Nearly everyone is guilty of making a big deal out of weight change. If you go to a party a weekend or have a week long vacation to somewhere, you’ll notice a change in your weight. But does this really mean that you’ve gained weight? Not necessarily. A weight fluctuation around 5 lbs + or – 3 lbs is completely normal. Weight can change even in the course of a day.
Why does weight change? Well, there are a number of factors that play into weight change.
- Water Weight – Depending on how many fluids you’ve consumed within the past couple of hours (or even days) can have a huge affect on your weight. If you’re dehydrated, you’ll probably weigh less than if you’ve just drank a gallon of water (which I would not recommend because you can get water poisoning).
- Food Consumption – Did you eat within the last couple of hours? What kind of food did you eat? I think this one’s pretty obvious. If you just ate, then yes, your weight will increase! Carbohydrates (breads, rices, pastas, fruits, etc.) retain more water. So if your previous meal contained a heavy load of carbs, be prepared to see a larger number on that scale.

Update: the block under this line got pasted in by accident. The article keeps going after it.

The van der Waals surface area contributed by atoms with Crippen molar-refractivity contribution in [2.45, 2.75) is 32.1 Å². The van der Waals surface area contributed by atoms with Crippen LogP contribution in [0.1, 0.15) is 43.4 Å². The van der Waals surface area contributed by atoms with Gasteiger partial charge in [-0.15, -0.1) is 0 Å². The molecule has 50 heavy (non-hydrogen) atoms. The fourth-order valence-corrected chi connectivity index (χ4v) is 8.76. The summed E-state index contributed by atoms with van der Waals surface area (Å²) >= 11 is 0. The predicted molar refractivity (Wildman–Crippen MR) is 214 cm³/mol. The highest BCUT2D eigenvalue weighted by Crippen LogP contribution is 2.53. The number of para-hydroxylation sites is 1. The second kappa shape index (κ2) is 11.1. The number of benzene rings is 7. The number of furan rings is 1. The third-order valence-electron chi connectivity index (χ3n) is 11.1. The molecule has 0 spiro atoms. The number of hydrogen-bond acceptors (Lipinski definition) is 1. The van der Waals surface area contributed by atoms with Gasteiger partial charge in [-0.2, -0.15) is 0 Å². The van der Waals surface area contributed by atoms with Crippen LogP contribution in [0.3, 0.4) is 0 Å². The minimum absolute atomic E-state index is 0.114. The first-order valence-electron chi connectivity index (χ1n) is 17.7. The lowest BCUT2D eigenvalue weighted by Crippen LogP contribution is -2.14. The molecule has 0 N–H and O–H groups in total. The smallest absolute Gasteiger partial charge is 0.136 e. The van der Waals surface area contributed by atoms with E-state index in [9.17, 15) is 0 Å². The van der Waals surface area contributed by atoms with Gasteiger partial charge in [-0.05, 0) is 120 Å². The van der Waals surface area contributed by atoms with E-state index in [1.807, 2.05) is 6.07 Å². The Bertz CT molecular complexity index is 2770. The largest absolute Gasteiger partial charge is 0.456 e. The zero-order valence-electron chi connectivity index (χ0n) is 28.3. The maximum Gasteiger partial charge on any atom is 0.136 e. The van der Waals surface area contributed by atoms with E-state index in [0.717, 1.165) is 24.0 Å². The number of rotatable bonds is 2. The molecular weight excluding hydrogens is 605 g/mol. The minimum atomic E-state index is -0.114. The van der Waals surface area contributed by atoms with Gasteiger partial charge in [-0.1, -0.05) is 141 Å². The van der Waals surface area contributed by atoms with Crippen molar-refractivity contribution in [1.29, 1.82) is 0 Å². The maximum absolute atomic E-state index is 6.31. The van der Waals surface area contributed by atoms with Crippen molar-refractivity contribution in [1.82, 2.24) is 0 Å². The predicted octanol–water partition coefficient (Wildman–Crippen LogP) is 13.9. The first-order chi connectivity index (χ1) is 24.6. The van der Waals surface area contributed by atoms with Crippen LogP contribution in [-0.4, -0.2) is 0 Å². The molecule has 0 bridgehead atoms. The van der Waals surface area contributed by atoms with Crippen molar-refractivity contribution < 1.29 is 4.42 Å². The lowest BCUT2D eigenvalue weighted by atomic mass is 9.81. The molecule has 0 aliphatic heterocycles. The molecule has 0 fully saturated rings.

- Exercise / Work Out – Most people will gain weight when they exercise. Why? Well, whenever you exercise, you’re breathing in much more oxygen than you do at rest. The body tries to hold as much oxygen it can within the muscles to produce energy when you’re exercising. Also, if you’re drinking water while you exercise, your weight will increase due to the water. Some think it’s counter-intuitive because when you exercise, you are perspiring (sweat) and thus losing water weight; however, the water you’re sweating is not a significant amount of water.
- Clothing – Again, seems obvious. The heavier clothes you’re wearing or the more clothes that you’re wearing, the higher your weight will be.
With that said, if you want to receive a consistent weight reading on a daily basis, I suggest you always weigh yourself at the same time of day (preferably, in the morning before you have consumed any liquids or foods).